And the blogosphere implodes…
I know, I know, I have the atheist’s slant on it. So, in the interest of fairness, I’m wide open to ANY OTHER slant on it. Ready? Go.
That’s what I thought.
So here’s the summary. A big money, openly atheist foundation wants to partner with the American Cancer Society to be a sponsor for the Relay for Life. You know, make a contribution, have others make matching contributions and run in the races, blahblahblah. To the tune of an initial $250,000 contribution. Which would become a $500,000 contribution after the matching donations. No problem, right? Right. Approved. For a while. Then, maybe, not so much. Maybe the ACS is doing away with non-profit sponsors because they are not cost-effective. Exsqueeze me? Have you ever SOLD band fruit? Beta Club cookie dough? Fracking wrapping paper for the rugby team? Does this sound straight up to you? Half a million dollars and you can’t find a way to, in the words of Tim Gunn, make it work??
Everyone I’ve talked to today has an opinion about this. Start with the ACS Facebook page. We’ve had a smidge to say about there.
Here’s a fabulous example from the blogging community, my go-to, Greta Christina at Alternet.
And just because a few of you might click over there, here’s the Foundation Beyond Belief.
Now, here’s my blogpinion. The people at the American Cancer Society are probably not stupid. They are probably not mean or vindictive or out to get atheists. The board of directors at the American Cancer Society are probably professionals, with backgrounds in business, and non-profits, and fundraising. And I expect they are more than well-paid for their areas of expertise.
Which is why they have made this decision.
I don’t think the men and women who are the Deciders are ACS made this decision lightly. It’s a half a million dollars, for crying out loud. I think the professional at the ACS made this decision because they felt that it was in the best interest of the group to disassociate with a non-theist group, and they may be right about that impression. This is what they do. They solicit money. And I rather expect they looked at the market and at the statistics and at the fallout and at the history and at the demographics and they made a decision that was, in effect, choosing between the damage that would be done if they carried an atheist group as a donor for Relay for Life. And that damage, in their view, was substantial. So this board of professional, compassionate, thoughtful people made what they thought was the best choice and told the Foundation Beyond Belief: thanks, but no thanks.
And they are exactly wrong.
Because they seem to have overlooked one of the most fundamental rules of decision making, that piece of golden guidance we all hear our parents echoing in our own memories: Look at the big picture. Look at the 35,000 foot view. I agree with the ACS that there would have been repercussions from accepting the Foundation as a Relay Sponsor. I agree that there would have been fallout in the way of outraged believers for whom this, like bus ads that say You Can Be Good Without God, is a SLAP IN THE FACE. How dare you. This nationwasfoundedonchristianbeliefshowcouldyoutakemoneyfromheathensI’mneverdonatingagain…..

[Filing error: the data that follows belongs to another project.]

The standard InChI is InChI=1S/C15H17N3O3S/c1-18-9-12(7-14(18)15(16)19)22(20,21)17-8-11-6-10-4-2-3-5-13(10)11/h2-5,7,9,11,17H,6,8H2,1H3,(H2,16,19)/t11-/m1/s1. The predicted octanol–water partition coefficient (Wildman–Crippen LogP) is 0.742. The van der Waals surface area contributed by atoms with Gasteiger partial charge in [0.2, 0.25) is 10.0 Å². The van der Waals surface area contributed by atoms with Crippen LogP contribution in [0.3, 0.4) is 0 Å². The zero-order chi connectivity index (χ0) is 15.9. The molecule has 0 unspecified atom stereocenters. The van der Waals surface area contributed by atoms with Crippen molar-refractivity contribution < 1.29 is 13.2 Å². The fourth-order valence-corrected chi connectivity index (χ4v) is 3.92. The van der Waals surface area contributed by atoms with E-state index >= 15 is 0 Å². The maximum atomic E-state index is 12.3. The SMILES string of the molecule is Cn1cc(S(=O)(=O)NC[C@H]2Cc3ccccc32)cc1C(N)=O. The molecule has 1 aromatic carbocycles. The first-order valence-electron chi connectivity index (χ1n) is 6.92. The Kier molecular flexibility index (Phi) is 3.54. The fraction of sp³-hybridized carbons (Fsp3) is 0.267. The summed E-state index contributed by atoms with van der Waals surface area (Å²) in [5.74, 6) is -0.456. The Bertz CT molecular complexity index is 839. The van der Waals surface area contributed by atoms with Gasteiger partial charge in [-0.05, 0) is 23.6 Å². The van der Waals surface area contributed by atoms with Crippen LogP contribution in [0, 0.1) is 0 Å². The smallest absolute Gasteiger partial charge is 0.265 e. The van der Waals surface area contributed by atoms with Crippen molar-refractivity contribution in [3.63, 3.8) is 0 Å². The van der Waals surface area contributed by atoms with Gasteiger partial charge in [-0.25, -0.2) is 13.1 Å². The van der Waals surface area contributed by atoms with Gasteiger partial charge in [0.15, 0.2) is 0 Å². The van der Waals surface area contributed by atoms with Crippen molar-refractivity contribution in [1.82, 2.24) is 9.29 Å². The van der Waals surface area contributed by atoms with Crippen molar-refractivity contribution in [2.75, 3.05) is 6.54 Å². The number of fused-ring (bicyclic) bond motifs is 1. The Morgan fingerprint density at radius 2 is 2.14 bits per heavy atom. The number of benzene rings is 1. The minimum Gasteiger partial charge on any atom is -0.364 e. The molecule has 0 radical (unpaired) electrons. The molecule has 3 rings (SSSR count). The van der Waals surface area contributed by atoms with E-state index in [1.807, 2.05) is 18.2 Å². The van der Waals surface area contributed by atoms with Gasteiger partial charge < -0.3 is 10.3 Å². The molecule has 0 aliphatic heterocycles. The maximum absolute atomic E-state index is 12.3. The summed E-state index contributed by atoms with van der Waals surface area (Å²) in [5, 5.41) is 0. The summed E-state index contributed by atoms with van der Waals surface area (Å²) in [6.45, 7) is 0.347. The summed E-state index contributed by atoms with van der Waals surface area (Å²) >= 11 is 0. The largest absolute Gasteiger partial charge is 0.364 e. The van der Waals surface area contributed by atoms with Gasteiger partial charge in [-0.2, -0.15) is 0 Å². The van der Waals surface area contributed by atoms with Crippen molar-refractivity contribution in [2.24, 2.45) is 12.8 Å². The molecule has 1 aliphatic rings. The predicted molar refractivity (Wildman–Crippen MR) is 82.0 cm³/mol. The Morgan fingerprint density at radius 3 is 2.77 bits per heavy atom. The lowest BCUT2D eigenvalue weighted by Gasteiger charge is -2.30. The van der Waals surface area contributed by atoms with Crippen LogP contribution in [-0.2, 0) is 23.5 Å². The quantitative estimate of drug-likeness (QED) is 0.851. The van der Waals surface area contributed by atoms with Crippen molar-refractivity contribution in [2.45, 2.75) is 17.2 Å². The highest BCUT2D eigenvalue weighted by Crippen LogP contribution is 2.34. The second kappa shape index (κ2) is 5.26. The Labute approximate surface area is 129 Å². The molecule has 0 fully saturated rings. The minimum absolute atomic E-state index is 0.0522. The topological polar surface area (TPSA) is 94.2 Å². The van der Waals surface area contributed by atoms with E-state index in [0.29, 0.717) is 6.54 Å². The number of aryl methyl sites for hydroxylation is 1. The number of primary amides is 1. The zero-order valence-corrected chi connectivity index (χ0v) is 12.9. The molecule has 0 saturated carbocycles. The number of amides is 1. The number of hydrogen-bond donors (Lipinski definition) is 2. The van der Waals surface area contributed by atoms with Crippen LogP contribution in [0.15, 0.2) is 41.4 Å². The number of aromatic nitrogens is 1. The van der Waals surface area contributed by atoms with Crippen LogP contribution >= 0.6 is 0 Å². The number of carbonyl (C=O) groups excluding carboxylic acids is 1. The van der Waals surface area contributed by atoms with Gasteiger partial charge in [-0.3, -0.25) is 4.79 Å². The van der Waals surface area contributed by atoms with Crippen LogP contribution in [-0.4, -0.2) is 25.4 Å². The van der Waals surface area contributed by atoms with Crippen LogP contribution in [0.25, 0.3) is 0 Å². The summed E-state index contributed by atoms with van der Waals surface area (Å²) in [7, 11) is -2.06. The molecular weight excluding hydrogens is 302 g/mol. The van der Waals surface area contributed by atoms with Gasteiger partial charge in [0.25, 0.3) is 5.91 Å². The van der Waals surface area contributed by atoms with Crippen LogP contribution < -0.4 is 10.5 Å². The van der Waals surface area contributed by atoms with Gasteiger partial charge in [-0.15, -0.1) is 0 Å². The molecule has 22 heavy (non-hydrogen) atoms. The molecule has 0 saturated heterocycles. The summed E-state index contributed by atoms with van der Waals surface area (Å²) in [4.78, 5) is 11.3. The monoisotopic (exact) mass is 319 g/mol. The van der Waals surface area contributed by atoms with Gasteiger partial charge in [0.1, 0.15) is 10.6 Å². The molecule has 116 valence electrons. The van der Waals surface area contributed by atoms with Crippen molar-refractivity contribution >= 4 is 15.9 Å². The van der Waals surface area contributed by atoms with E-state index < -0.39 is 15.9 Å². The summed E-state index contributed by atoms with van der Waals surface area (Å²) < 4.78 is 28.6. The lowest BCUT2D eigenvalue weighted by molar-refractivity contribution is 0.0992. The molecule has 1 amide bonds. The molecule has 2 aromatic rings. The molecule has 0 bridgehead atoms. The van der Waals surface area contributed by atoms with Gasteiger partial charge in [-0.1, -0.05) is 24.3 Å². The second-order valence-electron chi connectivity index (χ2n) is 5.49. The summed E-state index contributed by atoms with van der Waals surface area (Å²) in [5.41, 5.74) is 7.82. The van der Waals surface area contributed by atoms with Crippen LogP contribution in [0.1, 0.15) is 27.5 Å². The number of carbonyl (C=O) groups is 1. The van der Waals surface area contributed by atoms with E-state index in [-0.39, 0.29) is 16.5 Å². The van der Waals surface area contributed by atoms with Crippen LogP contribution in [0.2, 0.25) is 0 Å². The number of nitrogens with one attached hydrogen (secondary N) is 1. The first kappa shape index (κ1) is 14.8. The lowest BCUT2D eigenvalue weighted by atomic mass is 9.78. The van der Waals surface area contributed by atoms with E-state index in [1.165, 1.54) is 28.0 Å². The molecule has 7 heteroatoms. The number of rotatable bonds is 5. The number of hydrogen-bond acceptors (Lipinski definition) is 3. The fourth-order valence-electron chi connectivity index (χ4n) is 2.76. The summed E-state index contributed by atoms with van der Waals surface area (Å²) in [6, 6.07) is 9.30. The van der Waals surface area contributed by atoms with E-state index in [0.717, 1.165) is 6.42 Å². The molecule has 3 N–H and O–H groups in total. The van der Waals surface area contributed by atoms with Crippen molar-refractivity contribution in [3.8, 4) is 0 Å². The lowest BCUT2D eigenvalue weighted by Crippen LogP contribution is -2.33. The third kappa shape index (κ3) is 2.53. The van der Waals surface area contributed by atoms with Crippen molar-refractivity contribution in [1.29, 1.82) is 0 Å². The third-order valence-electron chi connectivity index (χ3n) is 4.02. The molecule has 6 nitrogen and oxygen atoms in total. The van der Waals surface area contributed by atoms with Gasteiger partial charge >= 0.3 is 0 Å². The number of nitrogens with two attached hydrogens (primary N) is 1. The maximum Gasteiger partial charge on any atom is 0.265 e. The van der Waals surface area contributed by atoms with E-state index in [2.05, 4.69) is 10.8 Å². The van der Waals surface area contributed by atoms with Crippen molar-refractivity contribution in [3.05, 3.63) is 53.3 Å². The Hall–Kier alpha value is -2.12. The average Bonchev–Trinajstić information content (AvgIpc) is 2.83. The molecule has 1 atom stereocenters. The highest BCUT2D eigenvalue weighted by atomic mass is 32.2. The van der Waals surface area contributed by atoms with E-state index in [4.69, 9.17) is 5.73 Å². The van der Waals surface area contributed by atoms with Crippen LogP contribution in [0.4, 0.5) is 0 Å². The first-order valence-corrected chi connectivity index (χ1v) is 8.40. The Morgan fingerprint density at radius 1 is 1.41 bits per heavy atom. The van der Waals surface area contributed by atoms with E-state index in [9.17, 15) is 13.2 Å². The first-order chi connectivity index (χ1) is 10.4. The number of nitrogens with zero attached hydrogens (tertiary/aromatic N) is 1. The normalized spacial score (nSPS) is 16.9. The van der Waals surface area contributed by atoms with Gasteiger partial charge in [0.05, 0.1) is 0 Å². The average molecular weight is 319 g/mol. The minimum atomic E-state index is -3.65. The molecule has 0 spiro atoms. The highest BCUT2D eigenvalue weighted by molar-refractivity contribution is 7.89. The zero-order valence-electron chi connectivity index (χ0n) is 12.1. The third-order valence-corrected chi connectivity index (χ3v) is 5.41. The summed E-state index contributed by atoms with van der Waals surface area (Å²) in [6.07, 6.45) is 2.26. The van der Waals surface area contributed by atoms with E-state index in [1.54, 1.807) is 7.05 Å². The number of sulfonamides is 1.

But, look, there in the distance! Is that the atheist horde? And what are they carrying? Money? And look behind them, in the year 2012, and 2015, and 2020. There are thousands of them, and more behind them, and more behind them.
This movement is growing, ACS. It’s growing, and it’s young, and it’s strong, and it’s rational, and your children are finding it, and your grandchildren.
And I haven’t even begun to address what the compassionate, believing community should say about this. It’s Cancer. The person who would withhold funds from cancer research and education because someone they don’t like also made a contribution to cancer research and education? This is who we are humoring? This is who we are trying not to offend? Are you fecking kidding me?
When I was raising my 4 children, I always tried to tell them that it was human nature to make mistakes, that they would never live a mistake-free life. I told them that their mistakes were not what would define who they were. That their character would show more clearly in the way they responded to the mistakes they made than the mistakes themselves.
American Cancer Society, rethink this one. Take the hit. Look around you. Our morals are compassion-based. We are inclined to act to alleviate real suffering. We are pro-science and pro-research. You are missing a profound opportunity to establish the future of your organization, albeit with a small cost to the present.
Do the right thing. Apologize. Admit your error. Embrace Foundation Beyond Belief as a sponsor for the Relay for Life. Make a statement. Convene your board for a short meeting to ensure this never happens again. Ever.
Thanks for reading.